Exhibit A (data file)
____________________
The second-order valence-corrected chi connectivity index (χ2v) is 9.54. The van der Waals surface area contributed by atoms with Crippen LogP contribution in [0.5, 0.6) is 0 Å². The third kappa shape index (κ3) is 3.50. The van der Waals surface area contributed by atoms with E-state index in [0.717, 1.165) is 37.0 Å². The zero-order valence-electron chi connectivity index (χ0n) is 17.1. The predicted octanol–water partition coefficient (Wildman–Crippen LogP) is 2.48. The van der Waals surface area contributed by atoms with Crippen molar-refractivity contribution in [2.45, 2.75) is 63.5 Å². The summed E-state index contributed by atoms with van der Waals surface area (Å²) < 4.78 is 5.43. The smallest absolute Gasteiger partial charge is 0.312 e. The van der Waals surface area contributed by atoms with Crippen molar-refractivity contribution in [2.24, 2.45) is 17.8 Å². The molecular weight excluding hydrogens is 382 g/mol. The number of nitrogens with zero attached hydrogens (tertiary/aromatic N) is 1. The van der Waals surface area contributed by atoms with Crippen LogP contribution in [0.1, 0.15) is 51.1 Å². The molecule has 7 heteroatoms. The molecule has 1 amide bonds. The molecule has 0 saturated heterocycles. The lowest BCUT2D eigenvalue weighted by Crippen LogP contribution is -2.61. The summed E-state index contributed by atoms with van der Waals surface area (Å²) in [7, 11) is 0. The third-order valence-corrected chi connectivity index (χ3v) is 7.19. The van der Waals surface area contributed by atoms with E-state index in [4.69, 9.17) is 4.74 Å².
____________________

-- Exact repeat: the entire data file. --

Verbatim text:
The second-order valence-corrected chi connectivity index (χ2v) is 9.54. The van der Waals surface area contributed by atoms with Crippen LogP contribution in [0.5, 0.6) is 0 Å². The third kappa shape index (κ3) is 3.50. The van der Waals surface area contributed by atoms with E-state index in [0.717, 1.165) is 37.0 Å². The zero-order valence-electron chi connectivity index (χ0n) is 17.1. The predicted octanol–water partition coefficient (Wildman–Crippen LogP) is 2.48. The van der Waals surface area contributed by atoms with Crippen molar-refractivity contribution in [2.45, 2.75) is 63.5 Å². The summed E-state index contributed by atoms with van der Waals surface area (Å²) < 4.78 is 5.43. The smallest absolute Gasteiger partial charge is 0.312 e. The van der Waals surface area contributed by atoms with Crippen molar-refractivity contribution in [2.24, 2.45) is 17.8 Å². The molecular weight excluding hydrogens is 382 g/mol. The number of nitrogens with zero attached hydrogens (tertiary/aromatic N) is 1. The van der Waals surface area contributed by atoms with Crippen LogP contribution in [0.1, 0.15) is 51.1 Å². The molecule has 7 heteroatoms. The molecule has 1 amide bonds. The molecule has 0 saturated heterocycles. The lowest BCUT2D eigenvalue weighted by Crippen LogP contribution is -2.61. The summed E-state index contributed by atoms with van der Waals surface area (Å²) in [7, 11) is 0. The third-order valence-corrected chi connectivity index (χ3v) is 7.19. The van der Waals surface area contributed by atoms with E-state index in [4.69, 9.17) is 4.74 Å².